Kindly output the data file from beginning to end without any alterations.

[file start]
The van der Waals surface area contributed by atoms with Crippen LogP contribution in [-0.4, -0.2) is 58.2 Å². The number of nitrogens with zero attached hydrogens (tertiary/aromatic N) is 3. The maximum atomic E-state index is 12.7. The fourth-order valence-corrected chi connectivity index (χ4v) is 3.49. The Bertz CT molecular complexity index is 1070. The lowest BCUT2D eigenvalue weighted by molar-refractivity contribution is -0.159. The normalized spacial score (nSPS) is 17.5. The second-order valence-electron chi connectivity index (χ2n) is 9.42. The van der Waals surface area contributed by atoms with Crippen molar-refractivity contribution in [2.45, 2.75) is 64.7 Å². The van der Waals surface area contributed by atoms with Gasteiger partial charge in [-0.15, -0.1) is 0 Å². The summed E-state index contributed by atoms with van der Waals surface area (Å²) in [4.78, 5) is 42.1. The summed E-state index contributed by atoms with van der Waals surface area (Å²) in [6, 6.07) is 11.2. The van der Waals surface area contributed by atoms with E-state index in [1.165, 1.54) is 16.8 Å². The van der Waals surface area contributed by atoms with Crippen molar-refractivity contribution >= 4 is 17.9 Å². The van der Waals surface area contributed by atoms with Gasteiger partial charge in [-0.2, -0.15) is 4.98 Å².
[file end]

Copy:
The van der Waals surface area contributed by atoms with Crippen LogP contribution in [-0.4, -0.2) is 58.2 Å². The number of nitrogens with zero attached hydrogens (tertiary/aromatic N) is 3. The maximum atomic E-state index is 12.7. The fourth-order valence-corrected chi connectivity index (χ4v) is 3.49. The Bertz CT molecular complexity index is 1070. The lowest BCUT2D eigenvalue weighted by molar-refractivity contribution is -0.159. The normalized spacial score (nSPS) is 17.5. The second-order valence-electron chi connectivity index (χ2n) is 9.42. The van der Waals surface area contributed by atoms with Crippen molar-refractivity contribution in [2.45, 2.75) is 64.7 Å². The van der Waals surface area contributed by atoms with Gasteiger partial charge in [-0.15, -0.1) is 0 Å². The summed E-state index contributed by atoms with van der Waals surface area (Å²) in [4.78, 5) is 42.1. The summed E-state index contributed by atoms with van der Waals surface area (Å²) in [6, 6.07) is 11.2. The van der Waals surface area contributed by atoms with E-state index in [1.165, 1.54) is 16.8 Å². The van der Waals surface area contributed by atoms with Crippen molar-refractivity contribution >= 4 is 17.9 Å². The van der Waals surface area contributed by atoms with Gasteiger partial charge in [-0.2, -0.15) is 4.98 Å².